Rita Ora, Biggie Smalls Estate And More Sued For Allegedly Stealing “Party And Bullsh*t” Lyrics

Truth rating: 10
Rita Ora Biggie Smalls Lawsuit

By Andrew Shuster

Rita Ora Biggie Smalls Lawsuit

(Getty Images)

Rita Ora, the estate of the Notorious B.I.G., and several more players in hip hop are being sued for $24 million for allegedly stealing lyrics by musician and poet Abiodun Oyewole, and not compensating him for his copyrighted work. The suit, which was obtained by Gossip Cop, was filed in federal court in New York on Monday.

In his lawsuit, Oyewole claims Biggie Smalls infringed on his “copyrighted lyrics” when he released the 1993 single, “Party and Bullsh*t.” Oyewole maintains in his court filing that he “coined” the phrase “party and bullsh*t” when he and his spoken-word group The Last Poets recorded those lyrics for the hook of their 1970 song, “When the Revolution Comes.” Since then, alleges Oyewole, several other artists, including Ora, have “unlawfully used” and sampled the copyrighted phrase “without [his] consent or authorization.”

Among the allegations in Oyewole’s copyright infringement suit is that Biggie Smalls’ estate wrongfully licensed “Party and Bullsh*t” to Ora for her 2012 single, “How We Do (Party).” “The Defendants did not credit Plaintiff nor secure permission… to sell Plaintiff’s hook, copyrighted lyrics and recordings,” reads Oyewole’s complaint. As a result, in addition to suing Smalls and Ora, he’s also suing Jay Z’s Roc Nation and Diddy’s Justin Combs Company, which produced her song.

But they’re not the only ones caught in Oyewole’s crosshairs. He’s also named Eminem and Busta Rhymes as co-defendant for sampling Smalls’ “Party and Bullsh*t” in their 2014 collaboration “Calm Down.” Oyewole notes in his lawsuit that because of widespread alleged copyright infringement he has “sustained and continues to sustain damages,” as well as “suffered and continues to suffer irreparable injury.”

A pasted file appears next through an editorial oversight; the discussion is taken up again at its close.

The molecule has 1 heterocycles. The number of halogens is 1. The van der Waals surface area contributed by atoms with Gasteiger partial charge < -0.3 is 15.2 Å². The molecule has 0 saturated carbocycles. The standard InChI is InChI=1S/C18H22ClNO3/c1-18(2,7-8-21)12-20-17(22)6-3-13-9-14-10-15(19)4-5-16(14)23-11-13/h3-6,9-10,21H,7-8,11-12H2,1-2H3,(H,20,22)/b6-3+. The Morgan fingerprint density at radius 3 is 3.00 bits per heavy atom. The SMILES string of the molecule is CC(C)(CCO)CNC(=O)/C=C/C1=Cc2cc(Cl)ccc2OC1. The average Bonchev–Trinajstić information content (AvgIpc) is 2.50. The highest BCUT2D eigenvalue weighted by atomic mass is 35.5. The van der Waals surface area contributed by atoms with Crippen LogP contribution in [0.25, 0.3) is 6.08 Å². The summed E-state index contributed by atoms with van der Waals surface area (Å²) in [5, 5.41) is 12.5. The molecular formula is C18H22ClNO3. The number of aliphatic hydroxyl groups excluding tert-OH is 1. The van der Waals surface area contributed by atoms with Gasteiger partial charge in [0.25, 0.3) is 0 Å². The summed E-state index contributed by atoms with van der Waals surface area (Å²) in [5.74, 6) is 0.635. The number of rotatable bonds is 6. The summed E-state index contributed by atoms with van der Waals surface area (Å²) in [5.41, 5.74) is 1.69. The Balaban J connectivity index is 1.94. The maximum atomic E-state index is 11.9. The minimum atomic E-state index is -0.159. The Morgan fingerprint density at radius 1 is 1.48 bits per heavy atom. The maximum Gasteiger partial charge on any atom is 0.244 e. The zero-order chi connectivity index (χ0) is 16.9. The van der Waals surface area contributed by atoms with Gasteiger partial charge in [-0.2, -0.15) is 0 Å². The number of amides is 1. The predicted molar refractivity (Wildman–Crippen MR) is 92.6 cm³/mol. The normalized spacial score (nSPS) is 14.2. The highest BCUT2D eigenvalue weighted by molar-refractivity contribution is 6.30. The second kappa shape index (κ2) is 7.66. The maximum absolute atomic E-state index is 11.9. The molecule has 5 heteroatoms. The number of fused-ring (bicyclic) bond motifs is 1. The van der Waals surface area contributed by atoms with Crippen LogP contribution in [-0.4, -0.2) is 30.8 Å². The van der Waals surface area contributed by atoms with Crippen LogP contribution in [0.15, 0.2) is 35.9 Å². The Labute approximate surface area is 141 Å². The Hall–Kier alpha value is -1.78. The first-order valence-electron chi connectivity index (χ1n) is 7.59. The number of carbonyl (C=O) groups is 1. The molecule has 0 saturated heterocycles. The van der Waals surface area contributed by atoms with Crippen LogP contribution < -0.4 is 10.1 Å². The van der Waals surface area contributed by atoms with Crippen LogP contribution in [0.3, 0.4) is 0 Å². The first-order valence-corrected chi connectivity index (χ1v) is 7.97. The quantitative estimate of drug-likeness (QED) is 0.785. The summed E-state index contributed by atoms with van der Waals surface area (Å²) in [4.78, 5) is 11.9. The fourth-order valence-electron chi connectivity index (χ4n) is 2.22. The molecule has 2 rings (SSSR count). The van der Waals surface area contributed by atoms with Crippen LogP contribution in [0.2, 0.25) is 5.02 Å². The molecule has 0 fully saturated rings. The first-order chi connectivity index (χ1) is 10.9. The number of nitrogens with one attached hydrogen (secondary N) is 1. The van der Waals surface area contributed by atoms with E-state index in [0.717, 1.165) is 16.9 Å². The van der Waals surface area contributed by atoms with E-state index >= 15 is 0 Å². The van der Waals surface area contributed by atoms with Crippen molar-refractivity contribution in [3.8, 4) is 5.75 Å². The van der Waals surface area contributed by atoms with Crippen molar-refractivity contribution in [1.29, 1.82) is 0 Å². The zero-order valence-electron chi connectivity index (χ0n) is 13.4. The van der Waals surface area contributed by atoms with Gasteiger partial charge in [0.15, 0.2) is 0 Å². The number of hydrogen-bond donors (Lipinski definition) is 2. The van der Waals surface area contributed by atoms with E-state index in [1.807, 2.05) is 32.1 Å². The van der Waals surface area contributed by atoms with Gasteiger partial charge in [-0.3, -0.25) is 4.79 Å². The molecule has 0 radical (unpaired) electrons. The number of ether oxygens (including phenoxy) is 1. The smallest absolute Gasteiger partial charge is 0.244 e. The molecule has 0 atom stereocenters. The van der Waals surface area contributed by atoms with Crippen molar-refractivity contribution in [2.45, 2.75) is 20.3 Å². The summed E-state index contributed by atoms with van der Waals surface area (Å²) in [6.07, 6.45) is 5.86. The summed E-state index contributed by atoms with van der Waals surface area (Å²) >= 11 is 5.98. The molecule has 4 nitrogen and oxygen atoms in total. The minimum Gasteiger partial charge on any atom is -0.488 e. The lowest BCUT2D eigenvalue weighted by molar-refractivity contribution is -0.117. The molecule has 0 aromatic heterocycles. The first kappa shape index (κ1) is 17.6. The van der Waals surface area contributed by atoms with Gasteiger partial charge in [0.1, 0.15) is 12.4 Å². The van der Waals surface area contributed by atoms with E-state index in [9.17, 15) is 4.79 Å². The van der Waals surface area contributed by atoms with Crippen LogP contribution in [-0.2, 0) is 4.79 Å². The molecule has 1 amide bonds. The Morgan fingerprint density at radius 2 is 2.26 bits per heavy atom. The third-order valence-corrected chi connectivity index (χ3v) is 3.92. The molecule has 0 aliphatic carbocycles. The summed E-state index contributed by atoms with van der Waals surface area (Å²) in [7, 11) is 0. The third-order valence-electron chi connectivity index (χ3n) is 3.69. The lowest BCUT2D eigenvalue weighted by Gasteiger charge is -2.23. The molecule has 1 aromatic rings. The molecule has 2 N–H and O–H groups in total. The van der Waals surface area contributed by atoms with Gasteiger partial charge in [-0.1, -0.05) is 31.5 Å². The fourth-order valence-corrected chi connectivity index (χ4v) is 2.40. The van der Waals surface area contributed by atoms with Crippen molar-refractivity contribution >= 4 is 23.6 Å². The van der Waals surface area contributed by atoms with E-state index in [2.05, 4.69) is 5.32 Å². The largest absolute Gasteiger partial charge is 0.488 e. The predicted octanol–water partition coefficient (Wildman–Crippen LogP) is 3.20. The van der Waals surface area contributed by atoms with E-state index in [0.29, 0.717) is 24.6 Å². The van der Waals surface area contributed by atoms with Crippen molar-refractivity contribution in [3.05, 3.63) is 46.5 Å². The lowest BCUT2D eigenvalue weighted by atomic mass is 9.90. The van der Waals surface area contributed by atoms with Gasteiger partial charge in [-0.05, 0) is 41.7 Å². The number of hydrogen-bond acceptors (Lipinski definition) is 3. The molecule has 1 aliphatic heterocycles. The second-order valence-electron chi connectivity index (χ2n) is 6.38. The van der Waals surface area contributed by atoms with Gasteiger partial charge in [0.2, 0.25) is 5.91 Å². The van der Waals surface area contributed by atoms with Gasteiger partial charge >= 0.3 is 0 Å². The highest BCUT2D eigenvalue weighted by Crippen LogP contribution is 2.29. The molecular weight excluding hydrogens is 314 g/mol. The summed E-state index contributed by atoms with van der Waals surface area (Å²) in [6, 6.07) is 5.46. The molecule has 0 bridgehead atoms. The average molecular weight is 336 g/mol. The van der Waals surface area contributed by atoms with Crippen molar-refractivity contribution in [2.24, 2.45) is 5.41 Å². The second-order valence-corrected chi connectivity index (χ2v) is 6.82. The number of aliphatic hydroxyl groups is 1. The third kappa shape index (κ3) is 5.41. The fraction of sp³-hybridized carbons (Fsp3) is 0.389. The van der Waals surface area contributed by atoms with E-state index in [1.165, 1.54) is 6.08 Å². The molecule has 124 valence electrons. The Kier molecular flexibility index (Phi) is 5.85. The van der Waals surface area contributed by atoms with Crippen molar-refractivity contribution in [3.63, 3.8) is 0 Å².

The Plaintiff explains the reason he didn’t sue earlier is that Biggie Smalls suddenly died, and afterwards he saw “no reason to hassle [Biggie Smalls’] widow or mother following the loss of their loved one.” It was only after Ora took his hook, and credited only Smalls, did he decide to finally pursue litigation. Oyewole alleges in 2013 the defendants were notified of the alleged copyright infringement and, despite attempts, they continue to “fail and refuse” to pay him for the use of his phrase “party and bullsh*t.”

In addition to the defendants “knowingly us[ing] the words without permission,” Oyewole is further galled because when he wrote “When the Revolution Comes,” he says it had the “sole purpose of challenging and encouraging people to NOT party, but to move towards success.” The subsequent alleged infringements of the phrase “party and bullsh*t” have since been used “in contravention of the original purpose,” notes Oyewole, who calls himself a hip hop “pioneer” in his court papers.

Oyewole estimates his damages and losses to be in excess of $24 million, which includes money from unpaid royalties. He’s also seeking an injunction so that the many defendants, including Biggie Smalls’ estate and Ora, cease using his copyrighted material.

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